I think it’s impossible to separate my all-around life from weather or sports, which I will admit is somewhat pathetic. Winter (especially post-Christmas) is generally miserable, and thanks to Al Gore, we no longer have spring – one day, you wake up to four inches of snow, and the next day it is 98 degrees and elderly ladies are passing out on subway platforms. Summer weekends (when all the people you hated in high school go to the Hamptons) are kind of nice, but then, this past weekend I think every damned subway line in the city was under construction. I still find fall to be the best time around here. Of course, I’m basing that largely on sports (the MLB playoffs, and the start of the college football season), and on weather. I don’t get out much anymore.
Q: What are your three favorite non-sports blogs?
I think the guy who writes Talking Points Memo is brilliant, and he’s proof that the good blogs advance far beyond navel-gazing; I guess he’s actually driven the political news cycle a couple of times, as with the Gonzales firings.
Since I (kind of) own an apartment, I often check in on Curbed (about NYC real estate) and Brownstoner (about Brooklyn real estate), though the commenters are constantly falling into bitter disagreements about the impending crash of the market–it’s like an episode of Mad Money. And since my girlfriend essentially owns 90 percent of the apartment I’m sitting in at this moment, she is my Jackie Christie, and I am contractually obligated to read Cheryl Shops.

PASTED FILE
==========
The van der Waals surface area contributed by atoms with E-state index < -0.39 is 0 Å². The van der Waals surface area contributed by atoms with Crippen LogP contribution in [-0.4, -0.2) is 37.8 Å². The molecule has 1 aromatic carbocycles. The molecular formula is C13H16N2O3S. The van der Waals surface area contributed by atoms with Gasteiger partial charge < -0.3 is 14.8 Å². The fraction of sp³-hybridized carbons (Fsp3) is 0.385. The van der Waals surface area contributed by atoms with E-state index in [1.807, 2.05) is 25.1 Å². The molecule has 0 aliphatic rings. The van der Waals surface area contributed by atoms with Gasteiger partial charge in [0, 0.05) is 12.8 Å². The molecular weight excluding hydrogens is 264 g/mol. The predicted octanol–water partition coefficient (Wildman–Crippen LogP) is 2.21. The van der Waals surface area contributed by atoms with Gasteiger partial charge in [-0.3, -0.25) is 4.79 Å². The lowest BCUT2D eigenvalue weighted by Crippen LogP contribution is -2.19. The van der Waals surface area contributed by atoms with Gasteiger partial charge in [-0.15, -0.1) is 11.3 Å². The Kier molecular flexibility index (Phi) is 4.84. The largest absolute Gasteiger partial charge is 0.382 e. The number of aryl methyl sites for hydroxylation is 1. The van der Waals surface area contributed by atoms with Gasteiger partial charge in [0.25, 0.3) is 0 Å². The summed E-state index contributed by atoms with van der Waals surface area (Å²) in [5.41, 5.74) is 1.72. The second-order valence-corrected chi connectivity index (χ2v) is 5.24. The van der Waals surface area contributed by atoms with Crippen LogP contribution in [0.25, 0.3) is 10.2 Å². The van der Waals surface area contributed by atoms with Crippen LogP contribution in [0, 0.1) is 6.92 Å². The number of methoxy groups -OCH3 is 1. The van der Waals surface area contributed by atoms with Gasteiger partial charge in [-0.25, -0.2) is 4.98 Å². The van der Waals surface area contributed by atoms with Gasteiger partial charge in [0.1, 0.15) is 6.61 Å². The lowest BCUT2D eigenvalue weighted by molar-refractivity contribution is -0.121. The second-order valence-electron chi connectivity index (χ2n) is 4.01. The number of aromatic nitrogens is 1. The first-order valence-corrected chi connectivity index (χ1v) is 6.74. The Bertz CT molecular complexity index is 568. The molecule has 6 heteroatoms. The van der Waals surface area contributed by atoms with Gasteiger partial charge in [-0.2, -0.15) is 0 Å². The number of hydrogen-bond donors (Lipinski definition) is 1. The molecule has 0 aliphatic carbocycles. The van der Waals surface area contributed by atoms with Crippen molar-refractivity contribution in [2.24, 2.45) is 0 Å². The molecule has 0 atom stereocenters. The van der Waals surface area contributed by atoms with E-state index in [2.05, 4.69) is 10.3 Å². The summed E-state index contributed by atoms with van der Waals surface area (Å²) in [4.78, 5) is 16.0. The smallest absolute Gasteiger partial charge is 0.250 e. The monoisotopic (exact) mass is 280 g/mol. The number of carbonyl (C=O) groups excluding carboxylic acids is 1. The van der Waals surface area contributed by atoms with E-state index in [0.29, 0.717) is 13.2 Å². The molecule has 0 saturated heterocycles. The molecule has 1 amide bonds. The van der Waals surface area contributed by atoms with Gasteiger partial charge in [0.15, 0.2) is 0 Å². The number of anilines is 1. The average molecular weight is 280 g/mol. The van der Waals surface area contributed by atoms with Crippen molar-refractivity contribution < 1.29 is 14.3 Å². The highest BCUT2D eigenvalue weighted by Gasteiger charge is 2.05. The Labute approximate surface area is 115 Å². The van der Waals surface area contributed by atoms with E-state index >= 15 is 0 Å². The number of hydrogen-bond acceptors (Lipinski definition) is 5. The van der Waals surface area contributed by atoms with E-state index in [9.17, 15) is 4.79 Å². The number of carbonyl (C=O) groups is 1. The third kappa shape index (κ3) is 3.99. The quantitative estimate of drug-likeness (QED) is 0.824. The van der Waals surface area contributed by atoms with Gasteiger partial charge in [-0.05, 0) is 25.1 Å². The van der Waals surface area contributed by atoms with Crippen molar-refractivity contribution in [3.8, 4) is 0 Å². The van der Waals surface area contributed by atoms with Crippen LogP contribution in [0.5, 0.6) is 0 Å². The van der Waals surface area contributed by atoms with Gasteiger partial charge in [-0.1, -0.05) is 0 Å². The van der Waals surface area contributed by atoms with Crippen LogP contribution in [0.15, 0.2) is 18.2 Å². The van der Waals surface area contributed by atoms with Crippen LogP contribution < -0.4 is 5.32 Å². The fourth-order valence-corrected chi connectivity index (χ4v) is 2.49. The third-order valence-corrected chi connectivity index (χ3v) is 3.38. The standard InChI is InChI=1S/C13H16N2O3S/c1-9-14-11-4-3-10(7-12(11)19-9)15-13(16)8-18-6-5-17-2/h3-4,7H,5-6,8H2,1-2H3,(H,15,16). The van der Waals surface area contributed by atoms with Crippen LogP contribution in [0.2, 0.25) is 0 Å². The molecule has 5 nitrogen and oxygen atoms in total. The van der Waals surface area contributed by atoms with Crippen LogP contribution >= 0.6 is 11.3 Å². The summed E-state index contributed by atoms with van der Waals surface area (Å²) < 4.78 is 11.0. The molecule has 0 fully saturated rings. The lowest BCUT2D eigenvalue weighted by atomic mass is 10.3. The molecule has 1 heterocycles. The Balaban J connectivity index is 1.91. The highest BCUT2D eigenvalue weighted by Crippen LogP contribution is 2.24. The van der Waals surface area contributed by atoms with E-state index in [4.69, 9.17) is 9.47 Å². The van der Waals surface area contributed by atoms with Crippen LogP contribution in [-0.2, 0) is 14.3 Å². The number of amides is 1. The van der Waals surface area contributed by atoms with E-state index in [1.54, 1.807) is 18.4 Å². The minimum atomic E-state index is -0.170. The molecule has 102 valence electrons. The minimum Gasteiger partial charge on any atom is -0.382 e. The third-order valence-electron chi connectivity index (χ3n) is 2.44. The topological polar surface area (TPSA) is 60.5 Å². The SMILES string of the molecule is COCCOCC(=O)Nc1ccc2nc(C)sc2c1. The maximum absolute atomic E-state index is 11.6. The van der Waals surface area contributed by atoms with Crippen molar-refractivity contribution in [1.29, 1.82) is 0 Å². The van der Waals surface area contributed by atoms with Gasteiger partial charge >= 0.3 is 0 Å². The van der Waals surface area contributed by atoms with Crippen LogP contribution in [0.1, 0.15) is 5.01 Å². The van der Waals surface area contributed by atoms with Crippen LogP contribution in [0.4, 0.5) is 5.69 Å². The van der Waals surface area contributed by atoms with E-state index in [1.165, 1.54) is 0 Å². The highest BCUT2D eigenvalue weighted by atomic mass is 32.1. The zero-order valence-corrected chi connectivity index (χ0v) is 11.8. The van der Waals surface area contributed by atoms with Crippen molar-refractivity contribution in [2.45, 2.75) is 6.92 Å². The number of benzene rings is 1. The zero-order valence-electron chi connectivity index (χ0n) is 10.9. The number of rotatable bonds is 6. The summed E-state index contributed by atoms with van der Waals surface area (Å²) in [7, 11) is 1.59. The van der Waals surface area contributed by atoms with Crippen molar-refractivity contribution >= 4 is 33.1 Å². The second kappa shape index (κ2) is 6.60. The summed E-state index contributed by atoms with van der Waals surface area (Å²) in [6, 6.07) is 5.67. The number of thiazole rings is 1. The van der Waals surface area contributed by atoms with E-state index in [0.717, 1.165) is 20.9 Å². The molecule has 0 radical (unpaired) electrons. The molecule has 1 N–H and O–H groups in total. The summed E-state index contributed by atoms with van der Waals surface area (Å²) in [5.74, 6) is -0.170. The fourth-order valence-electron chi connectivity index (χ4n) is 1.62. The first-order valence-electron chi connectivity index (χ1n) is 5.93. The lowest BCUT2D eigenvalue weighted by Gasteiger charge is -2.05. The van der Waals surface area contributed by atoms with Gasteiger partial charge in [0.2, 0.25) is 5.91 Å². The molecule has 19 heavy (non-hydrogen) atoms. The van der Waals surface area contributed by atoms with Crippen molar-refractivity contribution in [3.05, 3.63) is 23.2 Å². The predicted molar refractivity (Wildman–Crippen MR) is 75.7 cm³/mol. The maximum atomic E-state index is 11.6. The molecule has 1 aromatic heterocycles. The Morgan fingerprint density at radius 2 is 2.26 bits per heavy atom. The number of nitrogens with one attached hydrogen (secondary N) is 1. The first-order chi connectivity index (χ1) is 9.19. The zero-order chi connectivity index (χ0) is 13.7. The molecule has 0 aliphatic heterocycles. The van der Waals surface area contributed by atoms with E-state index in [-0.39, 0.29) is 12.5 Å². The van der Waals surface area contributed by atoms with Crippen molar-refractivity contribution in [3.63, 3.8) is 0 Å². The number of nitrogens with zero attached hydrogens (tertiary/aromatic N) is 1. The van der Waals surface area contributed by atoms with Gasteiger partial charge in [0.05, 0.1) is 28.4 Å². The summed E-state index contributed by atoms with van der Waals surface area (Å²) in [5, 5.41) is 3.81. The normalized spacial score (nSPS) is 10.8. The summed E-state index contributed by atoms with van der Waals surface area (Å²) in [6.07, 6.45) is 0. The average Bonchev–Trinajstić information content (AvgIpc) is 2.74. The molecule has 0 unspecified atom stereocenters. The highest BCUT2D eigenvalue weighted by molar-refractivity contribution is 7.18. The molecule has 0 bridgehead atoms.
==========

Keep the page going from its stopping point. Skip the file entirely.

Q: World is ending, and you can have any meal on the planet. Your choice is …
The Golden Wok, in my hometown of State College, Pennsylvania. Still the best Chinese food I’ve ever had. In fact, my one great disappointment about New York is the baffling lack of transcendent Chinese food — I find it’s all either too Americanized, or too “authentic.” I actually ate more consistently good Chinese food in Akron than I have here. (I suppose if newspapers hired Chinese food critics, I would aspire to that job. And I would have a triple bypass at age 37.)
Q: Favorite 1980s sitcom?
Well, the only sincere answer to this question is Cheers, the third-best television comedy of all-time. I also think it holds up surprisingly well. I’m not sure if I can say the same thing about the Wonder Years, but it has been amusing to watch those re-runs on a “family channel” that advertises Native American aging cures.
Q: The easiest class you took in college.
Man, I went to a state school. And I believe I got a B-minus in the History of Television, thanks.
Q: After the big three sports (Football, basketball, baseball), what are your two favorites?
What else is there? I watch Sundays of major golf tournaments, usually if Tiger is involved. I have no animosity toward hockey fans, but I could not tell you if the NHL still exists. I cannot believe how much I enjoyed watching the World Cup, even though I had virtually no idea what was going on, but I have a friend who “adopted” a Premier League team and I am constantly calling him a poser, so it’s too late to turn back now.